So, is the Linnaean taxonomic system flawed?
Personally, such a characterization of biology distinct from the Linnaean system would call every individual a unique taxon because we all have slightly different physical characteristics which make us all unique. The Linnaean system will not go away and may very likely stay here forever. But for fossil classification, when we lack populations of individuals that were recovered from the same area from about the same time, it is difficult to understand how a few fossils may relate to the greater scheme of evolution. All archaeologists and paleoanthropologists, and anyone else trying to interpret the past from fossil evidence should use as much caution as possible prior to classifying fossils…and many of these professionals do this.
Winston Zack is a geoarchaeologist and graduate student at University of North Texas. His work has thus far primarily been conducted on Plio-Pleistocene and Pleistocene sites such as Dmanisi, Republic of Georgia and several hominid fossil-bearing sites in Spain. He begins work in Germany on several Pleistocene sites this summer. Much of his research has focused on archaeological sediments and stratigraphy, artefact densities and what these analyses can tell us about hominid procurement, transport and provisioning behaviours. He is currently in the process of coauthoring an article for Quaternary Science Reviews, which will be published in the near future.
A custom version of 2048, the addictive tile-matching game.
I just did a thing.
This custom 2048 includes, in this order:
Homo sapiens idaltu
(Note: I mostly made it to help myself A) procrastinate and B) remember the order of the species. This isn’t a “these species are inherently and progessively ‘better’ ” thing its a “this is the sort-of-but-not-completely-chronological order” thing. Also I couldn’t include every single hominin species because there is a limited number of tiles you can name.)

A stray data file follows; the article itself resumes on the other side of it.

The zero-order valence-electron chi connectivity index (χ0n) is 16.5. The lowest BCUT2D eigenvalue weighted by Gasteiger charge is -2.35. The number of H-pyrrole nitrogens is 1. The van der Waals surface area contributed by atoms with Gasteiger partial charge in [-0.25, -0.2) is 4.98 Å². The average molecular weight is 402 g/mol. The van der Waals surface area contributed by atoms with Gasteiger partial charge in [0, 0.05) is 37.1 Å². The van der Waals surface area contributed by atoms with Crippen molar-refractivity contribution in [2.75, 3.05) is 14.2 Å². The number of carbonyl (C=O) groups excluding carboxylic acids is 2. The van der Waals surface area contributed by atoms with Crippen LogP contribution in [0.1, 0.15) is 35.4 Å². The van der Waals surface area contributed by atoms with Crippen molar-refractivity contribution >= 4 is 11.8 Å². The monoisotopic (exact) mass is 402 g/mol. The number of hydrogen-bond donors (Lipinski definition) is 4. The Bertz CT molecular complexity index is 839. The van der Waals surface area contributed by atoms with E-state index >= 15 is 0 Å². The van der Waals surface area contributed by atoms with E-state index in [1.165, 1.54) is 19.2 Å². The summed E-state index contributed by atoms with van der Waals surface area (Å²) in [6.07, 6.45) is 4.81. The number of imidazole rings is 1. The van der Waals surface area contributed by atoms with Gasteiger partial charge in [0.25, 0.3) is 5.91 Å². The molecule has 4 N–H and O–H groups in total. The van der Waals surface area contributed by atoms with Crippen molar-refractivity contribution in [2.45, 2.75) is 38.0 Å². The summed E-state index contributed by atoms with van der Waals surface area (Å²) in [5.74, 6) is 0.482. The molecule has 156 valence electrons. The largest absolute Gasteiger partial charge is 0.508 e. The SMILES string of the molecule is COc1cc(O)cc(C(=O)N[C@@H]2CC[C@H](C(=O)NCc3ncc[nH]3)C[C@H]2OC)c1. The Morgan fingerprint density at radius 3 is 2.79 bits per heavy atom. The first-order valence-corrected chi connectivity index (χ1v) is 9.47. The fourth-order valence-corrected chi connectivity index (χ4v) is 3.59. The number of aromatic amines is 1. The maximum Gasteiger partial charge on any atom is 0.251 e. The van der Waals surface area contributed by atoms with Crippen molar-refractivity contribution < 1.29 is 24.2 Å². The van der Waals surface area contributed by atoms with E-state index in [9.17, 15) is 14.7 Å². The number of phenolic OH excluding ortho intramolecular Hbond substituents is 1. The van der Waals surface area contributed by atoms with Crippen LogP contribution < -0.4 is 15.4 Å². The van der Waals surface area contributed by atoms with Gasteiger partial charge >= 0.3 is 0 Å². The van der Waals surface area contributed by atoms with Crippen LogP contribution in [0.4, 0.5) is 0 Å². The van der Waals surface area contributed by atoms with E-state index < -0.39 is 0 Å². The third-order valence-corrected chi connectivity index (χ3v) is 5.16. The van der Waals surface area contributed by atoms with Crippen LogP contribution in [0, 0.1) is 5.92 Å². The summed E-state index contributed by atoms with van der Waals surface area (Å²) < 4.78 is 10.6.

The short documentary remembers the pioneering paleoanthropologist Mary Leakey, who discovered footprints of human ancestors on the African savanna. Her colleagues, several of whom help narrate, including American Museum of Natural History Curator Emeritus Ian Tattersall, uniformly remember her as an extraordinary character. Leakey was exacting in her science, and expected the same of her workers.
Human fossils found 40 years ago in Africa are 65,000 years older than previously thought, a new study says—pushing the dawn of “modern” humans back 35,000 years.
New dating techniques indicate that the fossils are 195,000 years old. The two skulls and some bones were first uncovered on opposite sides of Ethiopia’s Omo River in 1967 by a team led by Richard Leakey. The fossils, dubbed Omo I and Omo II, were dated at the time as being about 130,000 years old. But even then the researchers themselves questioned the accuracy of the dating technique.
The new findings, published in the February 17 issue of the journal Nature, establish Omo I and II as the oldest known fossils of modern humans. The prior record holders were fossils from Herto, Ethiopia, which dated the emergence of modern humans in Africa to about 160,000 years ago.
“The new dating confirms the place of the Omo fossils as landmark finds in unraveling our origins,” said Chris Stringer, director of the Human Origins Group at the Natural History Museum in London.
The 195,000-year-old date coincides with findings from genetic studies on modern human populations. Such studies can be used to determine when the earliest modern humans lived.
The findings also add credibility to the widely accepted “Out of Africa” theory of human origins which holds that modern humans (later versions of Homo sapiens) first appeared in Africa and then spread out to colonize the rest of the world.